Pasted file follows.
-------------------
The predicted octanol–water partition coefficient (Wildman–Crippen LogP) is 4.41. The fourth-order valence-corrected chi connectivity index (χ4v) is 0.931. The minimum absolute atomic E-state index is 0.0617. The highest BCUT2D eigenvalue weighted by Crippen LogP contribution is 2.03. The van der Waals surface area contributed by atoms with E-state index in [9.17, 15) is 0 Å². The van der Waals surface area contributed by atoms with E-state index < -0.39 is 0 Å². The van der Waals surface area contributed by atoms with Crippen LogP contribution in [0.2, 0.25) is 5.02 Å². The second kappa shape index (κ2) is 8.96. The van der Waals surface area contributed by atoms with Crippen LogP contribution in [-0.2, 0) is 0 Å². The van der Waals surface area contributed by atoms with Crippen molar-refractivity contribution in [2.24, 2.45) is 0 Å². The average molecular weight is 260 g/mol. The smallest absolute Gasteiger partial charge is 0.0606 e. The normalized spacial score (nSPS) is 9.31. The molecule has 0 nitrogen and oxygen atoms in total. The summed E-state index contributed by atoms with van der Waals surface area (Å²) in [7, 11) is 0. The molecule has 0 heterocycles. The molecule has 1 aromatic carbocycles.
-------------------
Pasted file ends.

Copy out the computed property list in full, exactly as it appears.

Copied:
The predicted octanol–water partition coefficient (Wildman–Crippen LogP) is 4.41. The fourth-order valence-corrected chi connectivity index (χ4v) is 0.931. The minimum absolute atomic E-state index is 0.0617. The highest BCUT2D eigenvalue weighted by Crippen LogP contribution is 2.03. The van der Waals surface area contributed by atoms with E-state index in [9.17, 15) is 0 Å². The van der Waals surface area contributed by atoms with E-state index < -0.39 is 0 Å². The van der Waals surface area contributed by atoms with Crippen LogP contribution in [0.2, 0.25) is 5.02 Å². The second kappa shape index (κ2) is 8.96. The van der Waals surface area contributed by atoms with Crippen LogP contribution in [-0.2, 0) is 0 Å². The van der Waals surface area contributed by atoms with Crippen molar-refractivity contribution in [2.24, 2.45) is 0 Å². The average molecular weight is 260 g/mol. The smallest absolute Gasteiger partial charge is 0.0606 e. The normalized spacial score (nSPS) is 9.31. The molecule has 0 nitrogen and oxygen atoms in total. The summed E-state index contributed by atoms with van der Waals surface area (Å²) in [7, 11) is 0. The molecule has 0 heterocycles. The molecule has 1 aromatic carbocycles.